Treating Your Opioid Addiction with Medication-Assisted Treatment (MAT)

Treating Your Opioid Addiction with Medication-Assisted Treatment (MAT)

The opioid epidemic is an ever-evolving health crisis in the United States that has recently — thanks in large part to medication-assisted treatment (MAT) — started turning a major corner. 

As a key component of our whole-person approach to opioid addiction care and recovery, MAT uses FDA-approved medications to block opioid-induced euphoria and minimize or prevent withdrawal symptoms. In conjunction with counseling and behavioral therapies, MAT can help you detox safely, relieve cravings, reduce relapse, and sustain recovery. 

Read on as our seasoned team at EXIS Recovery Inc. in West Los Angeles, California, discusses how MAT supports substance abuse treatment and recovery for people struggling with opioid addiction.

A national epidemic — by the numbers

In the late 1990s, after pharmaceutical companies reassured the U.S. medical community that opioid pain relief medications weren’t addictive, health care providers began prescribing them more often. As we now know, this quickly led to widespread misuse of both prescription and non-prescription opioids, which are indeed highly addictive. 

The U.S. Department of Health and Human Services declared the opioid addiction crisis a public health emergency in 2017. In 2018, some 2 out of 3 overdose-related drug deaths involved opioids.

The most recent statistics from the crisis show that in 2019, some 10.1 million people misused opioids; specifically, 9.7 million people misused prescription opioid medications, and 745,000 people misused heroin. That same year, 1.6 million people were diagnosed with opioid use disorder.

How MAT supports your recovery goals

When combined with counseling and behavioral therapies, MAT is a fundamental part of a whole-person approach to opioid addiction treatment and recovery.

Tailored to your needs, MAT uses FDA-approved medications to help you detox from opioid dependency safely and effectively. These medications can significantly ease or, in some cases, eliminate the withdrawal symptoms and psychological cravings that generate imbalances in your body, reducing the need for a supervised inpatient detox program.

Post-detox, MAT can help you sustain recovery from opioid dependency by relieving cravings, reducing potential relapse episodes, and preventing accidental overdose. When administered at the proper dosage, MAT medications won’t diminish your mental capabilities or physical functioning.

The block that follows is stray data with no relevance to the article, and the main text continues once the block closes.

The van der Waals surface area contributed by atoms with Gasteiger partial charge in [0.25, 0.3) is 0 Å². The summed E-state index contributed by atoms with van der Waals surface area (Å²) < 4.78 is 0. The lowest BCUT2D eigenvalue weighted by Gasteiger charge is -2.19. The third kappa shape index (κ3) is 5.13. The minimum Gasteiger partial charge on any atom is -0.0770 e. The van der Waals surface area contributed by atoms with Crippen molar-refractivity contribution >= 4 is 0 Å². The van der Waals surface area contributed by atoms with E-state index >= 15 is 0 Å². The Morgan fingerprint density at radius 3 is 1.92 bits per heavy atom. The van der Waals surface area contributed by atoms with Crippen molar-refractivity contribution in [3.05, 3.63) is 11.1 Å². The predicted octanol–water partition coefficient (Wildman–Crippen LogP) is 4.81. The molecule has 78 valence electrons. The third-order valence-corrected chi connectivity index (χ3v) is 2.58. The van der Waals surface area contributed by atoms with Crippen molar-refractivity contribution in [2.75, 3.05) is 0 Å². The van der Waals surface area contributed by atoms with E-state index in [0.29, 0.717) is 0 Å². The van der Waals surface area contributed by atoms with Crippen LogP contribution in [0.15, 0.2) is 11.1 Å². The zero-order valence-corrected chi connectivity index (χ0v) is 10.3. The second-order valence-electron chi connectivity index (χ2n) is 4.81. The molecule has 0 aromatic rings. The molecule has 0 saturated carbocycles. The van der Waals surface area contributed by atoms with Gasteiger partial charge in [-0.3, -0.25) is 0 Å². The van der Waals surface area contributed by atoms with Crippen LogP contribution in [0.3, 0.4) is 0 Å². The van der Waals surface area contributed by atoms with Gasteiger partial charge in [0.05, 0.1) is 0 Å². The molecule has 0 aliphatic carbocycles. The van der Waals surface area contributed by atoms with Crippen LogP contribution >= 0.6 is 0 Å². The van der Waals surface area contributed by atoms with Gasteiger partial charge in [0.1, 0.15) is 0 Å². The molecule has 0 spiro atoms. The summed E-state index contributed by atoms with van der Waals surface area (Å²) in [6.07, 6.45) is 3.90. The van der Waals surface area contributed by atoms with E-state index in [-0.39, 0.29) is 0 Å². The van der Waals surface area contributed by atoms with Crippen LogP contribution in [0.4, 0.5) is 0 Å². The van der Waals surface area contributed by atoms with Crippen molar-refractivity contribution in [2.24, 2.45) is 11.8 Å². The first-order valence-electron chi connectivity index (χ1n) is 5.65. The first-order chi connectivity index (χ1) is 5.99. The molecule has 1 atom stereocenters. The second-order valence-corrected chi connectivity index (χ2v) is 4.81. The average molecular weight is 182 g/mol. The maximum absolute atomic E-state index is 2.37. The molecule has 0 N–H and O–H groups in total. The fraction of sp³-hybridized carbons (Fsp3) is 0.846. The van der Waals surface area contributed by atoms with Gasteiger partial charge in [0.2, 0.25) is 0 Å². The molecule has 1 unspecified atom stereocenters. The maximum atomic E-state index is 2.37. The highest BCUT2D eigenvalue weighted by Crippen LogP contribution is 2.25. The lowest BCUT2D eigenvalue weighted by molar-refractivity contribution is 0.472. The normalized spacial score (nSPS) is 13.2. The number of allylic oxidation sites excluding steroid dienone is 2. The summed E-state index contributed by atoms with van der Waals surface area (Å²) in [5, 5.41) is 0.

Clinically effective and highly beneficial

With the critical support of an individualized counseling and behavioral therapy program, the primary goal of MAT is to help you reach and sustain full recovery, including the restored ability to lead a self-directed life. Treating opioid addiction with MAT has been shown to:

Compared to non-medication-assisted opioid addiction treatment and recovery approaches, research shows that MAT significantly increases patient adherence to treatment and reduces illicit opioid use and relapse. It also improves birth outcomes among pregnant patients.

FDA-approved MAT medication options

About 1.27 million Americans are receiving medication-assisted treatment for opioid use disorder. Medications used for MAT are evidence-based treatment options; they do not just substitute one drug for another.

FDA-approved MAT medications for opioid addiction treatment fall into two categories:

Opioid dependence medications

Three medications are FDA-approved for the treatment of opioid dependence: 

All three are safe and effective when combined with counseling, psychosocial support, and behavioral therapies. Our team works with you to determine which MAT medication best suits your needs. 

It’s important to recognize that there is no maximum recommended duration of maintenance treatment for these MAT medications — they’re safe to use for months, years, or even a lifetime. Because of the chronic nature of opioid use disorder, the need for continuing MAT is periodically re-evaluated. For some people, treatment may continue indefinitely.

Opioid overdose prevention medication

Naloxone is an FDA-approved medication used to rapidly reverse the toxic effects of an opioid overdose and prevent an overdose-related death. While Naloxone is not a form of MAT, it may be prescribed to someone undergoing medication-assisted treatment if they’re at risk of overdose.

To learn more about MAT and how it can support your recovery from opioid addiction, call or click online to schedule an appointment at EXIS Recovery Inc. today. 

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